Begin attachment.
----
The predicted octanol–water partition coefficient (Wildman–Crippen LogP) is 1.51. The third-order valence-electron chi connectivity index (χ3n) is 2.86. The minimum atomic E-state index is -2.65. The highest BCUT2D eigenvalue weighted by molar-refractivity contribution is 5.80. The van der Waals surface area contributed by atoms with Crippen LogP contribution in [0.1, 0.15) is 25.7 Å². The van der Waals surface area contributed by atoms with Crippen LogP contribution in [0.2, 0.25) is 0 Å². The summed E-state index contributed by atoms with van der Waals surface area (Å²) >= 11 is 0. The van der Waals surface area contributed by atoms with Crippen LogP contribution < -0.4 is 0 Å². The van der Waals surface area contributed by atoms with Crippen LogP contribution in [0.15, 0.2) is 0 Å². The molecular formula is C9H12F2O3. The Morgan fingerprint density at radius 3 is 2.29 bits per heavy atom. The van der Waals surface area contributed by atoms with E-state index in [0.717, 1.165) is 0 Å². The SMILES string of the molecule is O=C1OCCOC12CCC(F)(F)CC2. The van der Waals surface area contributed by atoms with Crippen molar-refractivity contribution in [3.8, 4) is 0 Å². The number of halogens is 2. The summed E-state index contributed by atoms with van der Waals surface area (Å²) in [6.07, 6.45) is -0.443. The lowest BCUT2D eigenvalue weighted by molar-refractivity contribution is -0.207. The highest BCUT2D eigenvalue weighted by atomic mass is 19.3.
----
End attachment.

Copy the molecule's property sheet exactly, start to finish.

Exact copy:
The predicted octanol–water partition coefficient (Wildman–Crippen LogP) is 1.51. The third-order valence-electron chi connectivity index (χ3n) is 2.86. The minimum atomic E-state index is -2.65. The highest BCUT2D eigenvalue weighted by molar-refractivity contribution is 5.80. The van der Waals surface area contributed by atoms with Crippen LogP contribution in [0.1, 0.15) is 25.7 Å². The van der Waals surface area contributed by atoms with Crippen LogP contribution in [0.2, 0.25) is 0 Å². The summed E-state index contributed by atoms with van der Waals surface area (Å²) >= 11 is 0. The van der Waals surface area contributed by atoms with Crippen LogP contribution < -0.4 is 0 Å². The van der Waals surface area contributed by atoms with Crippen LogP contribution in [0.15, 0.2) is 0 Å². The molecular formula is C9H12F2O3. The Morgan fingerprint density at radius 3 is 2.29 bits per heavy atom. The van der Waals surface area contributed by atoms with E-state index in [0.717, 1.165) is 0 Å². The SMILES string of the molecule is O=C1OCCOC12CCC(F)(F)CC2. The van der Waals surface area contributed by atoms with Crippen molar-refractivity contribution in [3.8, 4) is 0 Å². The number of halogens is 2. The summed E-state index contributed by atoms with van der Waals surface area (Å²) in [6.07, 6.45) is -0.443. The lowest BCUT2D eigenvalue weighted by molar-refractivity contribution is -0.207. The highest BCUT2D eigenvalue weighted by atomic mass is 19.3.